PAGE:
2poundsboneless, skinless chicken breastsfresh, if possible. I slice each breast through its waistline to create two fillets about 1/3 inch thick. I then cut these into strips about ¾ inch wide. A good butcher will happily do this for you.
For the chicken’s marinade
4clovesgarlicpeeled, finely chopped and crushed to a rough paste
1yellow onionmedium-sized, peeled and finely chopped
1tablespoonfresh root gingerfinely chopped, skin and all
1tablespoonpalm sugarI use the ‘rock’ type that comes in little round cakes about 2 ¼ inches in diameter. I reckon one of these is equivalent to a good tablespoon.
1tablespoonfish sauceoften labelled as Nam Pla
For the peanut sauce
4serrano pepperssliced into 1/8-inch rounds, seeds and all (fresh cayenne peppers work here as well)
6ounceswhole dry-roasted salted peanuts skin-on
1yellow onionmedium-sized, peeled and finely chopped.
1 1/4cupscoconut milk
1stalklemongrassvery finely chopped. I used a stalk about 6 inches long.
1tablespoondark soy saucethe mushroom flavored variety is my favorite
2tablespoonslime juiceapproximately the juice of one fresh lime
For the cucumber relish
6dried Thai bird’s eye chiliesI used ones about an inch long and ground them roughly, seeds and all, in a pestle and mortar. 3 level teaspoons of dried flakes will be just as good.
2English cucumberseach about 12 -14 inches long, peeled and sliced lengthwise into thin ribbons. I use a good potato peeler to slice off ribbons down the full length of each peeled cucumber. Easily done.
1red onionmedium-sized, peeled, halved and very finely sliced
4tablespoonsgranulated white sugar
4tablespoonswhite vinegarI used rice vinegar, but an everyday white wine vinegar is just dandy
Break apart the palm sugar and dissolve it together with the tamarind paste in 2 tablespoons boiling water. Pour all this into a mixing bowl that’s easily big enough to hold all the chicken, and stir in the marinade’s remaining ingredients.
Add the chicken strips and use your fingers to thoroughly coat them in the marinade. The chicken’s going to sit in the marinade while you make the cucumber relish, and then the peanut sauce.
Making the cucumber relish
Begin by putting the cucumber, onion, and chili into a pretty serving bowl.
Now use a small saucepan on low heat to thoroughly dissolve the sugar in the water — but don’t let it boil. As soon as the sugar’s dissolved, turn off the heat and stir in the salt and vinegar.
Add this sugar-water mix into the bowl, give the relish a really thorough stir, and set it in the refrigerator to completely cool.
Making the peanut sauce.
Tip the peanuts and lemongrass into your food processor. Give the mix a few pulsing blitzes until the peanuts turn nicely chunky. Take a little care here to avoid turning the peanuts into paste — you certainly want your sauce to have a definite crunchy-peanut texture rather than being smooth.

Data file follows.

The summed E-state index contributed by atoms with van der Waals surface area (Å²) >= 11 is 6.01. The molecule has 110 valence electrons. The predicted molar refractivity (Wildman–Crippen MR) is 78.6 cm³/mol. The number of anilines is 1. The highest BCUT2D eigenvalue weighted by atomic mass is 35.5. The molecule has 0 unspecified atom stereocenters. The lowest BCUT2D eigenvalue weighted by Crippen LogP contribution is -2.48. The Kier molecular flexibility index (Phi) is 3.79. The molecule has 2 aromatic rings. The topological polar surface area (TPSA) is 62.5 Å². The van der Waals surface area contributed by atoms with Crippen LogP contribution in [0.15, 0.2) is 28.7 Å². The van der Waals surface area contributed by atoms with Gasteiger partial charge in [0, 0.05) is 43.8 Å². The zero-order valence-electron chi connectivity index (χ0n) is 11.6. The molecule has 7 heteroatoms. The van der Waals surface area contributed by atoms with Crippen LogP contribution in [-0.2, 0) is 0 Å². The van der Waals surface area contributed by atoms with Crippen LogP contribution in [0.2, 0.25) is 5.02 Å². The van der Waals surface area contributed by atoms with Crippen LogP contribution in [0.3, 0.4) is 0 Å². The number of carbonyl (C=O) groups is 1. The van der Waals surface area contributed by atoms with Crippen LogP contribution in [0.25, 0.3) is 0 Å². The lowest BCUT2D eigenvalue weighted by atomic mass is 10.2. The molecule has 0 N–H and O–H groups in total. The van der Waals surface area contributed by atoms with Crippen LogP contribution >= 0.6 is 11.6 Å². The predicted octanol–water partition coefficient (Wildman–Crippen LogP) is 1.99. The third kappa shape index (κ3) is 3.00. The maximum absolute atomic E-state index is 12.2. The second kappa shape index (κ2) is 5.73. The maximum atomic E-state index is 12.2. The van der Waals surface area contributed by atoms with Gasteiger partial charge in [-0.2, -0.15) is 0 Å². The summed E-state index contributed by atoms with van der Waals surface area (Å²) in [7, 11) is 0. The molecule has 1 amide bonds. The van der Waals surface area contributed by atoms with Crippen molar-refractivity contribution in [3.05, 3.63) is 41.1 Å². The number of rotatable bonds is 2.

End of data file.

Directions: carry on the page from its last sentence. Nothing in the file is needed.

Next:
Now add the peanut and lemongrass mix to a saucepan together with the rest of the ingredients for the sauce.
Set the pan on a low medium heat, stir well, and allow it to come to a barely bubbling boil. As soon as that happens, drop the heat to low and let the sauce simmer very gently for 15 minutes. Give the sauce a few good stirs as it simmers away to prevent it catching on the bottom of the pan.
Turn off the heat and cover the pan — sauce done.
Preparing the chicken satay skewers
You’re aiming here to get even amounts of the chicken strips onto each of the 8 bamboo skewers. Carefully thread each of the strips onto a skewer so that you can concertina each strip into a roughly squarish, fairly compact block. You want each skewer to be about two-thirds filled with those block-ish strips, pressed pretty firmly one against the other.
Cooking the satay skewers*
Set a big skillet over a high heat and add the coconut oil.
The moment it starts smoking, add four of the chicken skewers, side-by-side, in a single layer across the skillet. You want to let them sear on that high heat for two minutes before turning them on to their opposite sides for another two minutes’ searing. What you’re aiming for here is to get a good, darkly golden char on two sides of each squarishly-sided skewer.
Now turn each skewer onto a fresh side and let it cook for just 60 seconds — just 60 seconds — then do the same for the final side.
Quickly remove them from the skillet, and set them aside on a warm plate. Now repeat the whole process for the next four skewers — you might need to add a little more coconut oil to the skillet to cook these.
Serving your classic chicken satay with peanut sauce
As the last four skewers are sizzling away, gently heat the peanut sauce over a medium flame until it just starts to bubble. Turn off the heat, stir in the lime juice, and transfer the sauce to a serving bowl.
Place two chicken skewers on each diner’s plate, and let them help themselves to the peanut sauce and cucumber relish.
* I prefer to do this in a big, 12-inch skillet set on a high heat rather than on the bbq. Why? Well, it’s partly because I’m better at a kitchen stovetop with a skillet, and partly because I’m cooking the peanut sauce there anyway. I do also find that the direct heat of a bbq can tend to dry the chicken and reduce its succulence.To drink? On a brightly happy summer’s day, my choice would be that fine Thai beer, Singha. Nicely chilled and poured with a lovely creamy head for me, please.